All the way through my twenties and thirties I was haunted by the fact that I would never amount to a hill of beans because I hadn’t suffered enough. I didn’t think that a degree at a good university – any university – or subsequent creative writing study might help me. I just thought my life was too small, too ordinary to produce anything of written merit. I thought so all over again when early on New Year’s Day, I put down writing I admired and wrote to a friend “please tell me I don’t bore you and you don’t just come to see me on the duty/pity axis” adding “I am often like this when I have read writing I admire.” And then (if you’re me) you begin to examine what you are saying.
Among other things, I turned up the writer whose most recent work I admired (the first thing of hers I have ever read) and opted to read a notice of the book I had just read in a literary review. I have met the reviewer (no thank you) and I don’t like the publication but the review – wordy enough for civil service bumph with the runs – made me ask myself – where was I in all this?
The dramatization of suffering – whether because your parents don’t love you or aren’t your parents really, because you are hungry or have nowhere to live, because you don’t “fit” sexually, emotionally, physically – the dramatization of these things is endlessly interesting because if it doesn’t involve us, we can switch it off – close the book, hit the off button, leave the theatre or the cinema. It is within our control. In life, it’s not in our control which makes us feel vulnerable and then our responses to it vary, according to our personalities, our expectations and how things pan out. Suffering is in part about the perception of pain and it is comparative. As a young person I experienced suffering at one remove. I had no insight into my own. I could see it wasn’t good but I couldn’t see where I was in relation to it.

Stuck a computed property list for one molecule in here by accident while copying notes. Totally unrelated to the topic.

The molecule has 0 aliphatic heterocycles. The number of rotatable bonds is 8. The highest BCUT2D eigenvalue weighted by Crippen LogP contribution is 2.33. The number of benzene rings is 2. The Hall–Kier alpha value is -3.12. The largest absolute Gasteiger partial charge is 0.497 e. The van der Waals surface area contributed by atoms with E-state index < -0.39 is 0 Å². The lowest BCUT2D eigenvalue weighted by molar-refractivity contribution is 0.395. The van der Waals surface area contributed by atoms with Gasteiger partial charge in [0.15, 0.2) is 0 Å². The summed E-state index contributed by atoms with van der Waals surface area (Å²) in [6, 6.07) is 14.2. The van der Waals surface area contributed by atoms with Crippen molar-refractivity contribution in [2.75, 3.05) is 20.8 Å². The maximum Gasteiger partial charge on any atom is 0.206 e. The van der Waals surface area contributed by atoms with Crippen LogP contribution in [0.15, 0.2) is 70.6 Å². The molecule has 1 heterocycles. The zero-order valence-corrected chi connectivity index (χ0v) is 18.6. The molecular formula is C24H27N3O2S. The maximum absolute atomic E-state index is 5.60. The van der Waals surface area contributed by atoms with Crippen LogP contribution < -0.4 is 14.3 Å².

But I suppose in reading about this one in prison and that one a foundling, this one maltreated and that one ignored, and trying to connect that to painting, sculpture, writing, dance, artistic achievement I admired, I came to feel that suffering ennobled the spirit which then found expression in differing ways. It took another 20 years after that to begin to realise that there were different kinds of suffering, as there were different forms of artistic expression, that the one did not guarantee the other and that as the poet Yeats wrote “too long a sacrifice may make a stone of the heart.” Far from ennobling, suffering often brutalised.
And then I filed the whole argument because I was busy doing my best, just my best. I knew now I was never going to be the actor I had failed at being, the writer I hadn’t committed to be. I was going to work, grateful for every bit of it, even the few bits I didn’t like very much because by then (thank God for growing older) I had begun to embrace my father’s mantra – “did you learn something?” And I grasped the truth of the marketing remark “experience is what you get when you don’t get what you want” – yes – but you learnt something, about the situation, about yourself, about other people – endlessly interesting. And that was underscored by my mother who, when I asked what was the secret of her palpable youthfulness, answered “Enthusiasm, worth a hundred times any cream that was ever invented!” And part of that was the confidence to be enthusiastic, to say you didn’t know, to ask – and take the brush off you got when you got it which wasn’t very often.
See how far we have come from that hill of beans? “People like us should be paid for living” said a long ago boyfriend. I think of it every time I am able to be useful. This is much smaller, less easy to quantify or describe, infinitely more personal. What one person grasps with a sense of rescue makes another ask irritably “What are you talking about ?” We are probably not on a journey to or from but we are on a journey.